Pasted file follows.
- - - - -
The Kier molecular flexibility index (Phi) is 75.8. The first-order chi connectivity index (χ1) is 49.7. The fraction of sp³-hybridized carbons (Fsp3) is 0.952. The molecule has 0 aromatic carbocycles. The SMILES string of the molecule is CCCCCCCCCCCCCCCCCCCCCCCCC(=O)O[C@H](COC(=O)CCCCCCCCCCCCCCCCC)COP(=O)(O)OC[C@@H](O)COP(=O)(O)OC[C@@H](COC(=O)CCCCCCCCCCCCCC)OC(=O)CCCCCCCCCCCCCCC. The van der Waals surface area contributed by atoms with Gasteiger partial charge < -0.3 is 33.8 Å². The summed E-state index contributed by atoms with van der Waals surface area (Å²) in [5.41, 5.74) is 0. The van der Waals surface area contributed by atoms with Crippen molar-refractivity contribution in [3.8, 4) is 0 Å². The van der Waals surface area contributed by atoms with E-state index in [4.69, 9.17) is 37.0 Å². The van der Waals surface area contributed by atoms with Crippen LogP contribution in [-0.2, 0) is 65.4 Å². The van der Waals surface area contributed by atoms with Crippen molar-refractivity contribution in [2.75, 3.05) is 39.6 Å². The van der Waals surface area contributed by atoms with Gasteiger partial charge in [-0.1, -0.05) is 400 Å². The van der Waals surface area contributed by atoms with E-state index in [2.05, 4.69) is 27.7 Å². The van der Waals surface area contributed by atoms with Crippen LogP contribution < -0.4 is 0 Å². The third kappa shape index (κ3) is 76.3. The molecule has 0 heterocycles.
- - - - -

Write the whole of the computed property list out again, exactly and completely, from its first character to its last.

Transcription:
The Kier molecular flexibility index (Phi) is 75.8. The first-order chi connectivity index (χ1) is 49.7. The fraction of sp³-hybridized carbons (Fsp3) is 0.952. The molecule has 0 aromatic carbocycles. The SMILES string of the molecule is CCCCCCCCCCCCCCCCCCCCCCCCC(=O)O[C@H](COC(=O)CCCCCCCCCCCCCCCCC)COP(=O)(O)OC[C@@H](O)COP(=O)(O)OC[C@@H](COC(=O)CCCCCCCCCCCCCC)OC(=O)CCCCCCCCCCCCCCC. The van der Waals surface area contributed by atoms with Gasteiger partial charge < -0.3 is 33.8 Å². The summed E-state index contributed by atoms with van der Waals surface area (Å²) in [5.41, 5.74) is 0. The van der Waals surface area contributed by atoms with Crippen molar-refractivity contribution in [3.8, 4) is 0 Å². The van der Waals surface area contributed by atoms with E-state index in [4.69, 9.17) is 37.0 Å². The van der Waals surface area contributed by atoms with Crippen LogP contribution in [-0.2, 0) is 65.4 Å². The van der Waals surface area contributed by atoms with Crippen molar-refractivity contribution in [2.75, 3.05) is 39.6 Å². The van der Waals surface area contributed by atoms with Gasteiger partial charge in [-0.1, -0.05) is 400 Å². The van der Waals surface area contributed by atoms with E-state index in [2.05, 4.69) is 27.7 Å². The van der Waals surface area contributed by atoms with Crippen LogP contribution < -0.4 is 0 Å². The third kappa shape index (κ3) is 76.3. The molecule has 0 heterocycles.